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New nanomaterial can change its strength nearly at the touch of a button

By Damir Beciri
2 June 2011

nanomaterial-strength-1The material properties of metals and alloys are set once and for all during production, and it forces engineers to compromise during the selection of the mechanical properties of a material. A group of researchers came up with a material which is capable to change its strength nearly at the touch of a button. The research could lead to future intelligent materials with the ability of self healing, smoothing out flaws autonomously.

Jörg Weißmüller, a materials scientist at both the Technical University of Hamburg and the Helmholtz Center Geesthacht, has carried out research on this groundbreaking development, working in cooperation with colleagues from the Institute of Metal Research in Shenyang, China.

“This is a point where significant progress is being made. For the first time we have succeeded in producing a material which, while in service, can switch back and forth between a state of strong and brittle behavior and one of soft and malleable. We are still at the fundamental research stage but our discovery may bring significant progress in the development of so-called smart materials”, said Weißmüller.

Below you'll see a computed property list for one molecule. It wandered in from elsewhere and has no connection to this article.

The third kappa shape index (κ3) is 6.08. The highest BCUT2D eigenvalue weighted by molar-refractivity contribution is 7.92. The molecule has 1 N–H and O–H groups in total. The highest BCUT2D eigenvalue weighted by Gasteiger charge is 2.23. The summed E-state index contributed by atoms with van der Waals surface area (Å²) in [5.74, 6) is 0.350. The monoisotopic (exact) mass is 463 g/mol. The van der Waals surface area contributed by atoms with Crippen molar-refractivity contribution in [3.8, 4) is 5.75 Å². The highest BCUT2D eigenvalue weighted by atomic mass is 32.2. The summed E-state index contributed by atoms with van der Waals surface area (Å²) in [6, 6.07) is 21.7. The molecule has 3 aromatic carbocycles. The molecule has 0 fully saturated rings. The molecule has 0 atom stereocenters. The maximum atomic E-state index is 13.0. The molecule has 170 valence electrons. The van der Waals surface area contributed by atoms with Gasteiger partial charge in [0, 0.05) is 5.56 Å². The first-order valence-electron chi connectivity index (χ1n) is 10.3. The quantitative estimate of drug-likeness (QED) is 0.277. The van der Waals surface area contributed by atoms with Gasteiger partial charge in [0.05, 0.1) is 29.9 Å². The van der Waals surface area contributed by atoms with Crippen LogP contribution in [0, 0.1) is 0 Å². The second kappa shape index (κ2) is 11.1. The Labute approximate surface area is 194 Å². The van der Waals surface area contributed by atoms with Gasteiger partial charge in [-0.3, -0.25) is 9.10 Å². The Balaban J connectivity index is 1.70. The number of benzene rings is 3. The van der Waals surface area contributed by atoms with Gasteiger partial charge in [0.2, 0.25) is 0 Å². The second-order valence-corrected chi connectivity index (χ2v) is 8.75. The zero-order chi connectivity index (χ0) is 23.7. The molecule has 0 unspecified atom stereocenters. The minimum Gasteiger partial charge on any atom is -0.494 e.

In order to produce this innovative material, material scientists used a relatively simple process – corrosion. The metals, typically precious metals such as gold or platinum, are placed in an acidic solution. As a consequence of the start of the corrosion process, minute ducts and holes are formed in the metal, thus creating pores. The pores are filled with a conductive liquid (for example a simple saline solution or a diluted acid) and a true hybrid material of metal and liquid is thus created.


After being triggered by an electric signal, the material properties change within seconds. As ions are dissolved in the liquid, the surfaces of the metal can be electrically charged. In other words, the mechanical properties of the metallic part are changed by the application of an electric potential in the liquid part. The effect can be traced back to a strengthening or weakening of the atomic bonds in the surface of the metal when extra electrons are added to (or withdrawn from) the surface atoms.

Since the material can create electric signals spontaneously and selectively, it is capable to strengthen the matter in regions with local stress concentration. This would enable prevention or healing of cracks incurred by stress. According to researchers, the strength of the material can be as much as doubled when required. On the other hand, the material can be switched to a less rigid state which can be more damage tolerant, energy-absorbing and flexible.

For more information read the article published in the journal Science names: “A Material with Electrically Tunable Strength and Flow Stress”.

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